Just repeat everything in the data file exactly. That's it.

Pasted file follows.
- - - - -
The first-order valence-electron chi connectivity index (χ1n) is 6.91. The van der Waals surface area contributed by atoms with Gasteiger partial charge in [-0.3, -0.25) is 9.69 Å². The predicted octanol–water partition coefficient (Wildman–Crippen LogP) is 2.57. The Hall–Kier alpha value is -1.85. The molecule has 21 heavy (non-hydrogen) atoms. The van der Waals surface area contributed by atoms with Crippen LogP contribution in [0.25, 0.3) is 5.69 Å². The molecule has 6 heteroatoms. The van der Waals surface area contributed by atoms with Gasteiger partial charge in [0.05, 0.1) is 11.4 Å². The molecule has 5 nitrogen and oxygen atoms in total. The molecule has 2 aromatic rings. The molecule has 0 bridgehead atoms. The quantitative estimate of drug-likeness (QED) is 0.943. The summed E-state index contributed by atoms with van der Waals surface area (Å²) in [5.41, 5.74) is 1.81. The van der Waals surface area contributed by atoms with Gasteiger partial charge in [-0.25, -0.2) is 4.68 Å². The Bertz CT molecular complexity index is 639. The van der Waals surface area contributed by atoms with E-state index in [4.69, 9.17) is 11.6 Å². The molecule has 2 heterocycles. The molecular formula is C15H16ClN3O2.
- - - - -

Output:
The first-order valence-electron chi connectivity index (χ1n) is 6.91. The van der Waals surface area contributed by atoms with Gasteiger partial charge in [-0.3, -0.25) is 9.69 Å². The predicted octanol–water partition coefficient (Wildman–Crippen LogP) is 2.57. The Hall–Kier alpha value is -1.85. The molecule has 21 heavy (non-hydrogen) atoms. The van der Waals surface area contributed by atoms with Crippen LogP contribution in [0.25, 0.3) is 5.69 Å². The molecule has 6 heteroatoms. The van der Waals surface area contributed by atoms with Gasteiger partial charge in [0.05, 0.1) is 11.4 Å². The molecule has 5 nitrogen and oxygen atoms in total. The molecule has 2 aromatic rings. The molecule has 0 bridgehead atoms. The quantitative estimate of drug-likeness (QED) is 0.943. The summed E-state index contributed by atoms with van der Waals surface area (Å²) in [5.41, 5.74) is 1.81. The van der Waals surface area contributed by atoms with Gasteiger partial charge in [-0.25, -0.2) is 4.68 Å². The Bertz CT molecular complexity index is 639. The van der Waals surface area contributed by atoms with E-state index in [4.69, 9.17) is 11.6 Å². The molecule has 2 heterocycles. The molecular formula is C15H16ClN3O2.